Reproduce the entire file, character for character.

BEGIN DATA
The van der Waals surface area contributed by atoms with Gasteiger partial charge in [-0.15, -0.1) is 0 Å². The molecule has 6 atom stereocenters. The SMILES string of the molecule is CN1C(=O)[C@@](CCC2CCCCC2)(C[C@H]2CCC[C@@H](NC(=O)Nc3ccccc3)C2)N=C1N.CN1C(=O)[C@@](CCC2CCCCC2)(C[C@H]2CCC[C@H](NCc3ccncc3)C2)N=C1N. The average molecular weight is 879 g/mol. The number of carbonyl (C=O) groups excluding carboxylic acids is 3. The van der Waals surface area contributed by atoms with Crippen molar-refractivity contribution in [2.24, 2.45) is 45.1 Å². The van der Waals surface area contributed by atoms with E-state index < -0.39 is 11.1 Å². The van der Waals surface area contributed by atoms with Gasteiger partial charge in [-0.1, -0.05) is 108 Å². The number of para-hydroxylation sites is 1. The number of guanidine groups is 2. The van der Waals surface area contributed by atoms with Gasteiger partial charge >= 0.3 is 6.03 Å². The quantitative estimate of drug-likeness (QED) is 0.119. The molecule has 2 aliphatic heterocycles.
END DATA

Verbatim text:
The van der Waals surface area contributed by atoms with Gasteiger partial charge in [-0.15, -0.1) is 0 Å². The molecule has 6 atom stereocenters. The SMILES string of the molecule is CN1C(=O)[C@@](CCC2CCCCC2)(C[C@H]2CCC[C@@H](NC(=O)Nc3ccccc3)C2)N=C1N.CN1C(=O)[C@@](CCC2CCCCC2)(C[C@H]2CCC[C@H](NCc3ccncc3)C2)N=C1N. The average molecular weight is 879 g/mol. The number of carbonyl (C=O) groups excluding carboxylic acids is 3. The van der Waals surface area contributed by atoms with Crippen molar-refractivity contribution in [2.24, 2.45) is 45.1 Å². The van der Waals surface area contributed by atoms with E-state index < -0.39 is 11.1 Å². The van der Waals surface area contributed by atoms with Gasteiger partial charge in [-0.1, -0.05) is 108 Å². The number of para-hydroxylation sites is 1. The number of guanidine groups is 2. The van der Waals surface area contributed by atoms with Gasteiger partial charge >= 0.3 is 6.03 Å². The quantitative estimate of drug-likeness (QED) is 0.119. The molecule has 2 aliphatic heterocycles.